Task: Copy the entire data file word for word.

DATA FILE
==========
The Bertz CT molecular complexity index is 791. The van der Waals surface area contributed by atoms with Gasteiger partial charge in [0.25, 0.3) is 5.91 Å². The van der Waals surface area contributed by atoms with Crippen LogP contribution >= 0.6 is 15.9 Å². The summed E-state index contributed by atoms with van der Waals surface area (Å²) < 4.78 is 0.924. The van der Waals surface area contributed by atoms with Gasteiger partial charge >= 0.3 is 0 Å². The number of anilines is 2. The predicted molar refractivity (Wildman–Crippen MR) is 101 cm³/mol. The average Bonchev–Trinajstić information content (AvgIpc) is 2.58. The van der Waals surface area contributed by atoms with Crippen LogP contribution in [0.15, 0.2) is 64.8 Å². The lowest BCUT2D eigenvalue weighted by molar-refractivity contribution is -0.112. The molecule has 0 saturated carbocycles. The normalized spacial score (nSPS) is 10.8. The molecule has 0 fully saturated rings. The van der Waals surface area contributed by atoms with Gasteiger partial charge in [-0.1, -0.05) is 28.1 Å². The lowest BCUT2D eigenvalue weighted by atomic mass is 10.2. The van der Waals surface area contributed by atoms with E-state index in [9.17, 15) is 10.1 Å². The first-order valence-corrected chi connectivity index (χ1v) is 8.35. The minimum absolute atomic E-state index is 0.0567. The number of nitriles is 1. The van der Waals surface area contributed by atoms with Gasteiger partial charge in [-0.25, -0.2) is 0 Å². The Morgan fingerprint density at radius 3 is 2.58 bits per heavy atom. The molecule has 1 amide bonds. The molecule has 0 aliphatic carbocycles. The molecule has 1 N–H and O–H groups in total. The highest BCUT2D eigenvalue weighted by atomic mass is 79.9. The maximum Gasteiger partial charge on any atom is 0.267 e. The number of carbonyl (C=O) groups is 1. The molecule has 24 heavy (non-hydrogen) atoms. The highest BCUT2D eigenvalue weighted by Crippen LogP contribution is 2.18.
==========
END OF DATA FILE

The Bertz CT molecular complexity index is 791. The van der Waals surface area contributed by atoms with Gasteiger partial charge in [0.25, 0.3) is 5.91 Å². The van der Waals surface area contributed by atoms with Crippen LogP contribution >= 0.6 is 15.9 Å². The summed E-state index contributed by atoms with van der Waals surface area (Å²) < 4.78 is 0.924. The van der Waals surface area contributed by atoms with Gasteiger partial charge >= 0.3 is 0 Å². The number of anilines is 2. The predicted molar refractivity (Wildman–Crippen MR) is 101 cm³/mol. The average Bonchev–Trinajstić information content (AvgIpc) is 2.58. The van der Waals surface area contributed by atoms with Crippen LogP contribution in [0.15, 0.2) is 64.8 Å². The lowest BCUT2D eigenvalue weighted by molar-refractivity contribution is -0.112. The molecule has 0 saturated carbocycles. The normalized spacial score (nSPS) is 10.8. The molecule has 0 fully saturated rings. The van der Waals surface area contributed by atoms with Gasteiger partial charge in [-0.1, -0.05) is 28.1 Å². The lowest BCUT2D eigenvalue weighted by atomic mass is 10.2. The van der Waals surface area contributed by atoms with E-state index in [9.17, 15) is 10.1 Å². The first-order valence-corrected chi connectivity index (χ1v) is 8.35. The minimum absolute atomic E-state index is 0.0567. The number of nitriles is 1. The van der Waals surface area contributed by atoms with Gasteiger partial charge in [-0.25, -0.2) is 0 Å². The Morgan fingerprint density at radius 3 is 2.58 bits per heavy atom. The molecule has 1 amide bonds. The molecule has 0 aliphatic carbocycles. The molecule has 1 N–H and O–H groups in total. The highest BCUT2D eigenvalue weighted by atomic mass is 79.9. The maximum Gasteiger partial charge on any atom is 0.267 e. The number of carbonyl (C=O) groups is 1. The molecule has 24 heavy (non-hydrogen) atoms. The highest BCUT2D eigenvalue weighted by Crippen LogP contribution is 2.18.